Over the past few months, several states have passed laws restricting an employer’s ability to ask employees for passwords or access to their social media accounts such as Facebook. Until recently, prevailing court case law leaned toward a presumption that employees do not have a reasonable expectation of privacy when they use their workplace computers for personal reasons, thus allowing employers to monitor email, review electronic files stored on a work computer, and request access to social media accounts. Lawmakers now appear to be pushing back. Employers should be aware of these trends and changes and modify their policies and procedures accordingly, especially if they have employees in any of the following states.

Maryland became the first state to enact workplace privacy legislation in May when its governor signed the User Name and Password Privacy Protection and Exclusions Act, which prohibits employers from:

  • requesting or requiring that an employee or applicant disclose any user name, password, or other means for accessing a personal account or service through certain electronic communications devices;
  • taking, or threatening to take, certain disciplinary actions for an employee’s refusal to disclose certain password and related information; or
  • failing or refusing to hire an applicant as a result of the applicant’s refusal to disclose certain password and related information;

The Maryland law does allow an employer, however, based on the receipt of information regarding the use of certain Web sites or Web–based accounts, to conduct investigations related to securities fraud and trade secret misappropriation.

Illinois followed suit in August when it enacted the Right to Privacy in the Workplace Act, which prohibits an employer from:

  • requesting or requiring an employee or applicant to provide any password or other related account information in order to gain access to their account or profile on a social networking website or
  • demanding access in any manner to an employee's or applicant’s account or profile on a social networking website.

Violations of this law expose the employer to actual damages plus costs, a criminal petty offense, and, if willful and knowing, a civil penalty and attorney’s fees.

In September, California passed the Employer Use of Social Media bill, which prohibits employers from:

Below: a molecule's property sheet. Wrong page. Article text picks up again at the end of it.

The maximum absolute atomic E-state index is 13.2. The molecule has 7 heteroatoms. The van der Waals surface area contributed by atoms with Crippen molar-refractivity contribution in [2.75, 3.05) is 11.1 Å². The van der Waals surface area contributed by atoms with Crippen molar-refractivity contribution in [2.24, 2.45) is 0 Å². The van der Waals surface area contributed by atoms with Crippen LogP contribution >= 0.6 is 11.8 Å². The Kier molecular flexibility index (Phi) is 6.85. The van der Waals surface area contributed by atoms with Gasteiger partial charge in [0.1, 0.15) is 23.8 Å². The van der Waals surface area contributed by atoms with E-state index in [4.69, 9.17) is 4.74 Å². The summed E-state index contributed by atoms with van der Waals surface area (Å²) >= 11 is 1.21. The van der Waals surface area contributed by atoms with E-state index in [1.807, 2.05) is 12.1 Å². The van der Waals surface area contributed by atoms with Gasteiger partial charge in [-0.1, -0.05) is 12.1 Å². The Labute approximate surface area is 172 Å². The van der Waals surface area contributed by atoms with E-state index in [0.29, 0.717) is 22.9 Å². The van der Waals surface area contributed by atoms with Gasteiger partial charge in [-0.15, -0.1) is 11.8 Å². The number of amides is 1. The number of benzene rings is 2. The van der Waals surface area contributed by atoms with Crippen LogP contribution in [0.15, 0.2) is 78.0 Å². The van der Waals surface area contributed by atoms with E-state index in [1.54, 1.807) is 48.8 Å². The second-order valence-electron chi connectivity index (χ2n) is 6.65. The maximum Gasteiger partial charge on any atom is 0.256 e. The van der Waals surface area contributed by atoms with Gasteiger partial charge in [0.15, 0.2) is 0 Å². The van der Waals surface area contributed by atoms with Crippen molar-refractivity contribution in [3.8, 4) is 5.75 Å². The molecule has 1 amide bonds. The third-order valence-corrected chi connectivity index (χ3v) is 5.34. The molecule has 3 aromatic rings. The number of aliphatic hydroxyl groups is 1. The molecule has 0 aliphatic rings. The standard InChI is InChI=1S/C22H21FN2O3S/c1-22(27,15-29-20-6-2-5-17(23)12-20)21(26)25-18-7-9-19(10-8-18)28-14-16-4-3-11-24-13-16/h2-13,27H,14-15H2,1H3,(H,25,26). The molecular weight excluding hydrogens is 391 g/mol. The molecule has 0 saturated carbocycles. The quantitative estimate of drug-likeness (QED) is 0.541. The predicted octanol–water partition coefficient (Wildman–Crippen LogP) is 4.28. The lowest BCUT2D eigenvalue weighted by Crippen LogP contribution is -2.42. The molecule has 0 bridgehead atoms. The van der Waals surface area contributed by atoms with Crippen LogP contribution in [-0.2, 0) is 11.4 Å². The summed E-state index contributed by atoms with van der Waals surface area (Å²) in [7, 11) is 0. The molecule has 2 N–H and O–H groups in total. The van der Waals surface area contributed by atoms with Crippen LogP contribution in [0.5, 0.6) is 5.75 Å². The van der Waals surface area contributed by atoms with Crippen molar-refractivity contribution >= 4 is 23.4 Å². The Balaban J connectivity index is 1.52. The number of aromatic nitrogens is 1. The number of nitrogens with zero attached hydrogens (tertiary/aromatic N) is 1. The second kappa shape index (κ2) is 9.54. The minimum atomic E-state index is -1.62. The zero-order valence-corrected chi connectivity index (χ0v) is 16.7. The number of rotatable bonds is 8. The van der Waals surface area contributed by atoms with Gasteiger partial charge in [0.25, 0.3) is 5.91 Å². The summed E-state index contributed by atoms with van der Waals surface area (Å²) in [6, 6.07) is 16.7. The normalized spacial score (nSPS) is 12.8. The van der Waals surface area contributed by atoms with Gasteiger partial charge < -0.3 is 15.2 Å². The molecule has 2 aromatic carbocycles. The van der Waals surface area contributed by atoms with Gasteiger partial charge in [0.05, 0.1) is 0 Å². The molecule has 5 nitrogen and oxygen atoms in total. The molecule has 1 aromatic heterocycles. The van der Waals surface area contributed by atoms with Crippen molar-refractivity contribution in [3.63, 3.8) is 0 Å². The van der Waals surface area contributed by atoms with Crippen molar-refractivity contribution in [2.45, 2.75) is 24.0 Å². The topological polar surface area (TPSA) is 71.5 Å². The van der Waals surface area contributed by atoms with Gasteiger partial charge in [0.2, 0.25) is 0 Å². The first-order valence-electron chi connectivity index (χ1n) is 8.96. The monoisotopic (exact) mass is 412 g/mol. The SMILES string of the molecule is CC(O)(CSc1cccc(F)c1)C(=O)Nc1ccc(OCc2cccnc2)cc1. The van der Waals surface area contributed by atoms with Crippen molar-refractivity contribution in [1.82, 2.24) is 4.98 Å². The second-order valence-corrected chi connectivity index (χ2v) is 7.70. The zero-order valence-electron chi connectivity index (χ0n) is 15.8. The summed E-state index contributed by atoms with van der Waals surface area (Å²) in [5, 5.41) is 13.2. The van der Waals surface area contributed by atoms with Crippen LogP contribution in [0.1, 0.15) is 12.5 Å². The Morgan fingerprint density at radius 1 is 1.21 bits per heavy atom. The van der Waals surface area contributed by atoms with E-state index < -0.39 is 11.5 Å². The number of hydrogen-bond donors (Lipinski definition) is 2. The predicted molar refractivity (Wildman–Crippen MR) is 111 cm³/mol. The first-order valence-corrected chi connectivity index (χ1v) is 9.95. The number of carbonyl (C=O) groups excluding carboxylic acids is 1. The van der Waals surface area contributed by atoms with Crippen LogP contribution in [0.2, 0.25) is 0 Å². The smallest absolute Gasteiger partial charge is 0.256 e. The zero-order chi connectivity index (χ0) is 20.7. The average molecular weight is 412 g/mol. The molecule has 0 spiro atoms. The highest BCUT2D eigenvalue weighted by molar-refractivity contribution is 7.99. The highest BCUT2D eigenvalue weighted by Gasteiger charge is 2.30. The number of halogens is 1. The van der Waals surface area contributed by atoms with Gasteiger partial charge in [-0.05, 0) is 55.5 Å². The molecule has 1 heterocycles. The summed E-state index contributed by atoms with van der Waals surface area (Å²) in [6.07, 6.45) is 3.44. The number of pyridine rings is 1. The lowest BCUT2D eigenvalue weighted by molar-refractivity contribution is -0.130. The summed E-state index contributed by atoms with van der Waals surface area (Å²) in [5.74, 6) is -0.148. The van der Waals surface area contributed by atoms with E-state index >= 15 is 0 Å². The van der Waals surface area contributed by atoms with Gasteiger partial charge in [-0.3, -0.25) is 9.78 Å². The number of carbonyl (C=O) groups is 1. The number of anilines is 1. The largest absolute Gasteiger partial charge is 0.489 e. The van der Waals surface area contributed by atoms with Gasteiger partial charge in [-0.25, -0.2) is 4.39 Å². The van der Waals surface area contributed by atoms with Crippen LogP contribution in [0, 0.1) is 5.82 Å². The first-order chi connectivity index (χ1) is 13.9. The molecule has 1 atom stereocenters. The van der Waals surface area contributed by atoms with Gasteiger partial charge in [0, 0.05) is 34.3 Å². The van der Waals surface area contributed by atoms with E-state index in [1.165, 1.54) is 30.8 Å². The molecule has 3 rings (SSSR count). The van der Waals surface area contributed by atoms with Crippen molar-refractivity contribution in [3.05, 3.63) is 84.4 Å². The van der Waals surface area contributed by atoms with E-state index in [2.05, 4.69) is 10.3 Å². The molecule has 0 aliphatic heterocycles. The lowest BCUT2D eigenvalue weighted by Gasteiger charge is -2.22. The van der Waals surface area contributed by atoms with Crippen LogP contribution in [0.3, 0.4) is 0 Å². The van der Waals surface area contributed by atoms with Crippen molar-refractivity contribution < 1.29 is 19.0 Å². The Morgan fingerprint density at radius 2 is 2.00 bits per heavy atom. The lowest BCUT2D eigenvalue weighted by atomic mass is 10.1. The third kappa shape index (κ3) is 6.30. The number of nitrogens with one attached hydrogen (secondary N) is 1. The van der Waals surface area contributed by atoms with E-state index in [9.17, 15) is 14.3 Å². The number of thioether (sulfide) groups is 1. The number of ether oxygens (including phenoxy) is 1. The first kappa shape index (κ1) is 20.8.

• requesting or requiring that employees or applicants disclose social media log-in credentials;
  • requesting or requiring that employees or applicants access personal social media in the employer’s presence;
  • requesting or requiring that employees or applicants divulge any personal social media content; or
  • discharging, disciplining, threatening to discharge or discipline, or retaliating against an employee or applicant for not complying with any prohibited request or requirement.

The only exception to this law allows employers to request that an employee divulge social media content (i.e., a screen shot or printout) reasonably believed to be related to an investigation of employee misconduct or violation of law.

As many as 15 other states and the federal government are also considering restrictions on employer access to employee social media accounts through legislation and enforcement of existing laws. Business-friendly Delaware, the registered home for many companies that operate in other states, has not enacted any legislation covering employers but, in July, passed the Higher Education Privacy Act, which prohibits Delaware academic institutions from requesting or requiring that a student or applicant disclose any password or other account information to gain access to their social networking accounts. Protections for job applicants, if not existing employees, cannot be far behind.

At the federal level, US Senators Chuck Schumer (D-NY) and Richard Blumenthal (D-CT) have asked the Department of Justice and Equal Employment Opportunity Commission to investigate whether an employer asking employees and applicants for social media account access is a violation of federal law, namely the Stored Communication Act and the Computer Fraud and Abuse Act. They are also considering legislation to fill any potential gaps in existing laws that would allow such employer inquiry.

In this environment, all employers would be well served to review their policies and procedures regarding requests for social media account information from applicants and employees, not only to avoid potential criminal or civil liability but, perhaps more importantly, to prevent unfavorable judgment in the courts of public opinion, which are increasingly shaped by social media website activity.